From left to right starting at the top row: Crazy Quilt by Valerie Bothell of the Facebook page Joyful Embellishments  https://www.facebook.com/groups/335708879954649  . Author of  the book Joyful Daily Stitching. Center block: Pieced star by Bonnie Hunter, www.http://quiltville.com , author of numerous quilt books. Right upper corner: Pineapple applique block by Kathy Delaney,   http://kathydelaney.com . Author of several books, teacher, and quilt judge. 

Second row left to right: Featherberry by Robin Koehler of Nestlings by Robin  http://www.nestlingsbyrobin.com . Center block: Kelly Ashton, Kellyquilter Designs https://kellyquilter.com . Right block: Applique Tulips by Sue Pelland of Sue Pelland Designs,  http://suepellanddesigns.com .

Third row left to right: Antique Vase pattern by Allison Aller of Allie’s in Stitches http://alliesinstitches.blogspot.com/. Author of Stained Glass Quilts Reimagined. Center block: Janice Pope of Anything But Boring Designs http://anythingbutboring.com/. Right block: Ginko Love by Robin Koehler of Nestlings by Robin  http://www.nestlingsbyrobin.com .

Fourth row left to right: Gyleen X. Fitzgerald, Colourful Stitches https://www.colourfulstitches.com .
Author of Bricks, Cobblestones, and Pebbles . Center block: Susan R. Marth of Suzn Quilts   http://www.suznquilts.com . Author of The Dresden Quilt Workshop. Right block: Barbara Black of My Joyful Journey: My Life as a Quiltmaker and Quilt Teacher, http://bbquiltmaker.blogspot.com /. 

To all my quilting friends who contributed to this beautiful quilt, my deep and sincere thanks. As we do in the South, I'd have you all over for supper!  


                                         Photo taken in 1959, Grand Lake, Colorado.

Friday, May 4, 2018

All Sorts

As soon as I saw the fabric line called Licorice Candy from StudioE Fabrics, I knew it was something special. And as is often the case with my left-of-center choices, the line was not wildly popular with quilt stores. Licorice Candy came out last Fall and has been all shipped to stores--although there may be a bit left in the warehouse or floating around on ebay or Amazon. But I only was able to get a little bit of each of the fabrics. Most of the samples I sorted right away into their color bins--the yellow and turquoise for instance went straight to their respective tubs stowed away on the Great Wall of Fabric. 



I knew there was a quilt waiting to happen in the Art Deco-inspired geometric print and the widely-spaced floating posies of Licorice Candy. These two prints remained in view in the studio as I didn't want to lose them in the general chaos. And I made a drawing of an old familiar quilt pattern using Drunkard's Path blocks, my favorite quilt block since the 1980s.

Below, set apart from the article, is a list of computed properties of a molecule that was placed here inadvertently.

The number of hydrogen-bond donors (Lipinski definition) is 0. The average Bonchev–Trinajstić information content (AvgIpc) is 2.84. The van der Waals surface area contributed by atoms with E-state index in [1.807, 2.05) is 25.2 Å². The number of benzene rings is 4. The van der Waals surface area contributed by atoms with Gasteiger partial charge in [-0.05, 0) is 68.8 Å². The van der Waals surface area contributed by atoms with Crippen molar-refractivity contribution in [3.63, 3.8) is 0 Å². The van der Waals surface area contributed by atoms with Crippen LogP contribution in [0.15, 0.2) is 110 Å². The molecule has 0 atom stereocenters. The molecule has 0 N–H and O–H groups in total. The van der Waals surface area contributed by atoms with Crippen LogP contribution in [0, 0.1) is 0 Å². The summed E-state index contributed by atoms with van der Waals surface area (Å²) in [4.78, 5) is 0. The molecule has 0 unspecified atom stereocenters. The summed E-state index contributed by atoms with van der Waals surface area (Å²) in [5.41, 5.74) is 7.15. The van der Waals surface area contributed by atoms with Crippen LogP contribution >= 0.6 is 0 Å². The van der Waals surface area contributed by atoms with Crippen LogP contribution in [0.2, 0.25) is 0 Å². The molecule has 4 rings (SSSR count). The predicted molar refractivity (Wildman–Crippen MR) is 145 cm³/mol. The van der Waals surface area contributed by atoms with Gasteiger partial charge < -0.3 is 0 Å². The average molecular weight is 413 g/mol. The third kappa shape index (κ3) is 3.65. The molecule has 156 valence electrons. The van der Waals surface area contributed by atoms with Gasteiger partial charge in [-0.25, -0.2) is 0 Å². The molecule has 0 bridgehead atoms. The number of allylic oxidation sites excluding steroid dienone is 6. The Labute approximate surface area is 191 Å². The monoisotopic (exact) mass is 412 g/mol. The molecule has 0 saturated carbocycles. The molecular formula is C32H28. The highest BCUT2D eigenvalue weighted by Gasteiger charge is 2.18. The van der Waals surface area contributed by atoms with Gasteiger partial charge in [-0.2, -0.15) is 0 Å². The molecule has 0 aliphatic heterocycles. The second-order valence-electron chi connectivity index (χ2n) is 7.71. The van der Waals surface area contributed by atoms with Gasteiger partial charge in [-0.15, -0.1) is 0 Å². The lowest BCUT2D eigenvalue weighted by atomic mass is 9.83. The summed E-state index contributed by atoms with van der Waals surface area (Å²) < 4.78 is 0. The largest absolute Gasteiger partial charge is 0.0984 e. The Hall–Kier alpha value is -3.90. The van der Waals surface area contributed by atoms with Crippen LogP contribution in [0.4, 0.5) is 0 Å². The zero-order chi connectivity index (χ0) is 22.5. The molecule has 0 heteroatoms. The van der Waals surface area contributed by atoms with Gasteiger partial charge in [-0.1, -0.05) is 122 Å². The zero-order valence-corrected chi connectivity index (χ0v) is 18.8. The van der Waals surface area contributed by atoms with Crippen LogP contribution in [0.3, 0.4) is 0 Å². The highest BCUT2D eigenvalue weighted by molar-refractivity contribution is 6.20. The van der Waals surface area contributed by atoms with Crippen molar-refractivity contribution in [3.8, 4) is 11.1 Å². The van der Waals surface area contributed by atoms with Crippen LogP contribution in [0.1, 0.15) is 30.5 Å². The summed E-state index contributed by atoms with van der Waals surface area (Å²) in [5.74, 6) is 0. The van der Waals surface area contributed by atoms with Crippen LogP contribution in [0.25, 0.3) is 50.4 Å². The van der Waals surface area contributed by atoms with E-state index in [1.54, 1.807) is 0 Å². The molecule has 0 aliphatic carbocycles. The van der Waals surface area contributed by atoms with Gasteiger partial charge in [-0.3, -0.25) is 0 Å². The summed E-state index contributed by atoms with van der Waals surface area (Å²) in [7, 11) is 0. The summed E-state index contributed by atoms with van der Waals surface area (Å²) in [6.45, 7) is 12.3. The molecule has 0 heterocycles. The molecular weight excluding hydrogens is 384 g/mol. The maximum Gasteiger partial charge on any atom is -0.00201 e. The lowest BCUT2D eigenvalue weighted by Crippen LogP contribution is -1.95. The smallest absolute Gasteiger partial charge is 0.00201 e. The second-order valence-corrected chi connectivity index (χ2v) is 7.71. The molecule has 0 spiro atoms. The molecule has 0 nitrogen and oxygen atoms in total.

These two prints from the Licorice Candy line have no special names other than 3353-09 and 3353-91. In my mind I called them 'all sorts' prints since they reminded me of the classic British candy by that name. 


All Sorts candy was supposedly invented in 1899 by a clumsy salesman named Charlie Thompson who worked for Basset's Candy Company. Charlie tripped when he was showing a tray of separate licorice candies to a potential customer and the resulting colorful mess delighted the customer who ordered the 'all sorts' mixture. Whatever the quilt I made was going to be, its name would be All Sorts.




The working drawing was on graph paper but informal. It's the way I usually plan my quilts. You realize that in letting you see this drawing, I am revealing that I don't plot out my quilts down to the details nor that I am even very precise. I like the idea that I might change my mind at any time. In the meantime, my friend Mary Frankle was a good sport and cut out pieces, stacking them on paper plates.

Here was the teaser picture I put up on Facebook a couple of days ago. Just two of the blocks side by side.

Little did the FB friends who commented know that the blocks would shortly be joined by seven other blocks and not all would show the same background print. After all, I had only 1 1/4 yard of each print and this was looking to be a queen-size quilt.



Meet All Sorts, a queen-size quilt top that we could only photograph by clipping it to the side of Rod's shed in the back yard.


The individual blocks are large (24" square) and the border adds another 12". It's a whopping 84" square.

Have no idea exactly how I'll quilt it right now. A combination of hand and machine work is likely. The backing will be the same charcoal grey but the binding will be eye-popping purple.




Feeling quite pleased with myself today.